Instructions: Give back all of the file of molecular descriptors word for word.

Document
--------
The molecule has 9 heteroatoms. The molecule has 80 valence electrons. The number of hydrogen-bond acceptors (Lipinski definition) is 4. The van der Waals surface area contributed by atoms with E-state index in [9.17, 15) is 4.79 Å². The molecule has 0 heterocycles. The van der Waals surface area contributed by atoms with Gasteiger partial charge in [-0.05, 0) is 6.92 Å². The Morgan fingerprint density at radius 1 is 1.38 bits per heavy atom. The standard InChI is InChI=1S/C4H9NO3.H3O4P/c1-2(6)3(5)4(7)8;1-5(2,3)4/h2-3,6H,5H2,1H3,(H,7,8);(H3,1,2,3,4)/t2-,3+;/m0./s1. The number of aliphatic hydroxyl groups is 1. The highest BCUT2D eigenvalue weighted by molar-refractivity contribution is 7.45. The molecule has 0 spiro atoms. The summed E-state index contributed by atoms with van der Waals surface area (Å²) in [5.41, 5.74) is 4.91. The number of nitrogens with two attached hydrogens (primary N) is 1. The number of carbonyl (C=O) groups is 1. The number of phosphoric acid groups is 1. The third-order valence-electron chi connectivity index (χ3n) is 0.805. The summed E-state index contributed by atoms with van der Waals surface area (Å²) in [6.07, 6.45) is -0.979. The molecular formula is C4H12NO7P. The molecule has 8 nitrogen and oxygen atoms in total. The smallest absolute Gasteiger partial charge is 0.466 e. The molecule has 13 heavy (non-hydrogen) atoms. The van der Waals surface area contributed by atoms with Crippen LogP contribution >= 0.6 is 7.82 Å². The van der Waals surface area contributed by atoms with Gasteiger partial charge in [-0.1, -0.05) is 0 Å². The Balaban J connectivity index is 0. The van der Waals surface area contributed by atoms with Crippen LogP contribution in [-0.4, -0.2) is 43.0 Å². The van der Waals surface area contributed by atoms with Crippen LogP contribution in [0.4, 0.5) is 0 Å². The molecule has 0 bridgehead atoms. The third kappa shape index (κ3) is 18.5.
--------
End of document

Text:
The molecule has 9 heteroatoms. The molecule has 80 valence electrons. The number of hydrogen-bond acceptors (Lipinski definition) is 4. The van der Waals surface area contributed by atoms with E-state index in [9.17, 15) is 4.79 Å². The molecule has 0 heterocycles. The van der Waals surface area contributed by atoms with Gasteiger partial charge in [-0.05, 0) is 6.92 Å². The Morgan fingerprint density at radius 1 is 1.38 bits per heavy atom. The standard InChI is InChI=1S/C4H9NO3.H3O4P/c1-2(6)3(5)4(7)8;1-5(2,3)4/h2-3,6H,5H2,1H3,(H,7,8);(H3,1,2,3,4)/t2-,3+;/m0./s1. The number of aliphatic hydroxyl groups is 1. The highest BCUT2D eigenvalue weighted by molar-refractivity contribution is 7.45. The molecule has 0 spiro atoms. The summed E-state index contributed by atoms with van der Waals surface area (Å²) in [5.41, 5.74) is 4.91. The number of nitrogens with two attached hydrogens (primary N) is 1. The number of carbonyl (C=O) groups is 1. The number of phosphoric acid groups is 1. The third-order valence-electron chi connectivity index (χ3n) is 0.805. The summed E-state index contributed by atoms with van der Waals surface area (Å²) in [6.07, 6.45) is -0.979. The molecular formula is C4H12NO7P. The molecule has 8 nitrogen and oxygen atoms in total. The smallest absolute Gasteiger partial charge is 0.466 e. The molecule has 13 heavy (non-hydrogen) atoms. The van der Waals surface area contributed by atoms with Crippen LogP contribution >= 0.6 is 7.82 Å². The van der Waals surface area contributed by atoms with Gasteiger partial charge in [-0.1, -0.05) is 0 Å². The Balaban J connectivity index is 0. The van der Waals surface area contributed by atoms with Crippen LogP contribution in [-0.4, -0.2) is 43.0 Å². The van der Waals surface area contributed by atoms with Crippen LogP contribution in [0.4, 0.5) is 0 Å². The molecule has 0 bridgehead atoms. The third kappa shape index (κ3) is 18.5.